The active ingredient in Turmeric is curcumin, a polyphenol compound with powerful antioxidant and anti-inflammatory properties. It is believed to be responsible for many of the beneficial effects that TMC has on the human body. Clinical research has shown that it may be effective in treating a range of conditions, from indigestion to diabetes, and even cancer.
It is a potent antioxidant, meaning it can help protect cell membranes from free radicals, which can cause cell damage and result in various illnesses. The antioxidant activity of curcumin helps reduce inflammation and protect the body from oxidative stress. This has been linked to numerous health benefits, from improved cardiovascular health to better longevity.
Turmeric is a renowned spice known for its unique flavour and impressive health benefits. But it has some myths you should be aware of.
One of the most common myths about Turmeric is that it is a miracle cure-all. While it does have many health benefits, it is not a miracle cure. It can aid in digestion and reduce inflammation, but it is not a substitute for medical care.
Another common myth about Turmeric is that it is easy to digest. Unfortunately, this is not true. Studies have shown that TMC can cause stomach upset and digestive distress in some people. So it is best to talk to your doctor before taking it.
Some people believe that taking it can provide quick relief from symptoms of illnesses and diseases. However, research has shown that TMC works best when taken regularly over an extended period of time. Taking it once or twice will not provide the same results as taking it every day.
It can have negative side effects if taken in too high of doses. Supplements containing high levels of TMC can cause nausea, diarrhoea, and kidney stones. It is imperative to talk to your doctor before consuming large amounts of Turmeric.
Turmeric is an easy and versatile ingredient that can be added to a variety of dishes. It is commonly used in dishes such as curries, stir-fries, salads, soups, and stews. TMC can also be used to make tea or mixed into smoothies. It can be used both fresh or dried, although the dried form is more often used in recipes.
It has anti-inflammatory and antioxidant properties, which may reduce inflammation in the body. It may also help decrease the risk of certain cancers and reduce the symptoms of arthritis and other inflammatory diseases. TMC may also play a role in reducing levels of “bad” cholesterol, preventing blood clots, and improving brain function.
It is not recommended for pregnant women to take Turmeric in large doses. Although TMC is considered safe for most pregnant women in small doses. It is important to always consult your doctor before taking any herbs or supplements.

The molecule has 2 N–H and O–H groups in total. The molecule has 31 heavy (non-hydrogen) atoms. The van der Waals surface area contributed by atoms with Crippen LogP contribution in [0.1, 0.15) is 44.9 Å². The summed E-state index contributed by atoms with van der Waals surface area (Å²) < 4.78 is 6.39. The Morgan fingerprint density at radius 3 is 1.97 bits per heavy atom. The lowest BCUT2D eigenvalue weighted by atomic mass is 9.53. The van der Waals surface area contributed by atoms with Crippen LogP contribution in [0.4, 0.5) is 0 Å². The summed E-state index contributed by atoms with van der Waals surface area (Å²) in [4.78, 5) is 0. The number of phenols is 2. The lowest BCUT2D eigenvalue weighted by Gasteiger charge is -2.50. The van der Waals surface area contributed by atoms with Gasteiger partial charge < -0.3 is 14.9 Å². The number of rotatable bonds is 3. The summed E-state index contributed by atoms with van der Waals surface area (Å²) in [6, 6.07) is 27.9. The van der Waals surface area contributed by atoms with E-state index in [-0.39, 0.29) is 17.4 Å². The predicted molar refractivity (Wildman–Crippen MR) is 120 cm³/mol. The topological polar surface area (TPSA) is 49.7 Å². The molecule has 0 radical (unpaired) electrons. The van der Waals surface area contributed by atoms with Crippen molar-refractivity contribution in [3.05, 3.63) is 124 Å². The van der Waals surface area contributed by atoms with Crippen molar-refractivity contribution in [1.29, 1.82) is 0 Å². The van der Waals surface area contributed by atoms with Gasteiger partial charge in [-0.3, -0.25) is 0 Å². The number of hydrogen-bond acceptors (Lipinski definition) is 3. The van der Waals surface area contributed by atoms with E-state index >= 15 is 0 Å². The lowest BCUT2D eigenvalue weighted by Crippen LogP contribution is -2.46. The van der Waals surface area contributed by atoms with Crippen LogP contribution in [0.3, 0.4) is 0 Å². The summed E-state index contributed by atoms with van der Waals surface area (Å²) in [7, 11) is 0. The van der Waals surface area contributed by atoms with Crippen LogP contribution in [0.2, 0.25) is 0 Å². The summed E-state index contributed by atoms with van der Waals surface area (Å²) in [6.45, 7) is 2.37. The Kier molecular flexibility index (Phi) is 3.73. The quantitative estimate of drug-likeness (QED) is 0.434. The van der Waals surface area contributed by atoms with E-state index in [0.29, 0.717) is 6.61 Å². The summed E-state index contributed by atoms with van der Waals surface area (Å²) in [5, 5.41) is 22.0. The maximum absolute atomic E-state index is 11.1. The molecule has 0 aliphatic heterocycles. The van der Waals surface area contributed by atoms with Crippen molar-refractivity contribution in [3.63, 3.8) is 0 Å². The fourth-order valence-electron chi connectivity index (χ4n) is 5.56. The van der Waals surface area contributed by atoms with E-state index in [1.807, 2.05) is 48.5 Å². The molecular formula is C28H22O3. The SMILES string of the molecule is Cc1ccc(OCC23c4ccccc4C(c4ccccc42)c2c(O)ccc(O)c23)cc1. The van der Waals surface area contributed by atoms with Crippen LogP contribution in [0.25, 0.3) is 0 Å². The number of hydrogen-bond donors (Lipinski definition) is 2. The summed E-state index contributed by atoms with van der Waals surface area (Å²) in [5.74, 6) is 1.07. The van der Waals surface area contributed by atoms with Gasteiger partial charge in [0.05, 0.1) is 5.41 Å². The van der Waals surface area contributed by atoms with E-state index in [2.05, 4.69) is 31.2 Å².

Turmeric may not be safe for people who have gallbladder problems, stomach ulcers, or bleeding disorders. It may also interact negatively with certain medications, so it is important to talk to your doctor before taking any Turmeric-based supplements.
Some studies indicate that Turmeric may reduce cholesterol and triglyceride levels, which may lower the chances of heart disease. However, more research is needed to confirm these findings.
Turmeric can be used as a first aid treatment for minor cuts and scrapes. The antiseptic properties of this spice can reduce inflammation and prevent infection. TMC can also be used as a natural pain reliever and to treat joint pain, muscle pain, and headaches.
Therapeutic effects of Turmeric or curcumin extract on pain and function for individuals with knee osteoarthritis: a systematic review - PubMed (nih.gov)
Anti-Inflammatory Effects of Curcumin in the Inflammatory Diseases: Status, Limitations and Countermeasures - PMC (nih.gov)
The protective role of curcumin in cardiovascular diseases - PubMed (nih.gov)
Role of Curcumin in Disease Prevention and Treatment - PMC (nih.gov)
Clinical effects of curcumin in enhancing cancer therapy: A systematic review - PMC (nih.gov)
The effect of curcumin (Turmeric) on Alzheimer's disease: An overview - PMC (nih.gov)
The Impact of Curcumin on Immune Response: An Immunomodulatory Strategy to Treat Sepsis - PubMed (nih.gov)
Potential Role of Curcumin for the Treatment of Major Depressive Disorder - PMC (nih.gov)
Dietary Curcumin: Correlation between Bioavailability and Health Potential - PMC (nih.gov)
Curcumin as a potential protective compound against cardiac diseases - PubMed (nih.gov)
Disclaimer: The content on this page is generic and shared only for informational and explanatory purposes. Please consult a doctor before making any health-related decisions. Note that Turmeric is also written as TMC in this article.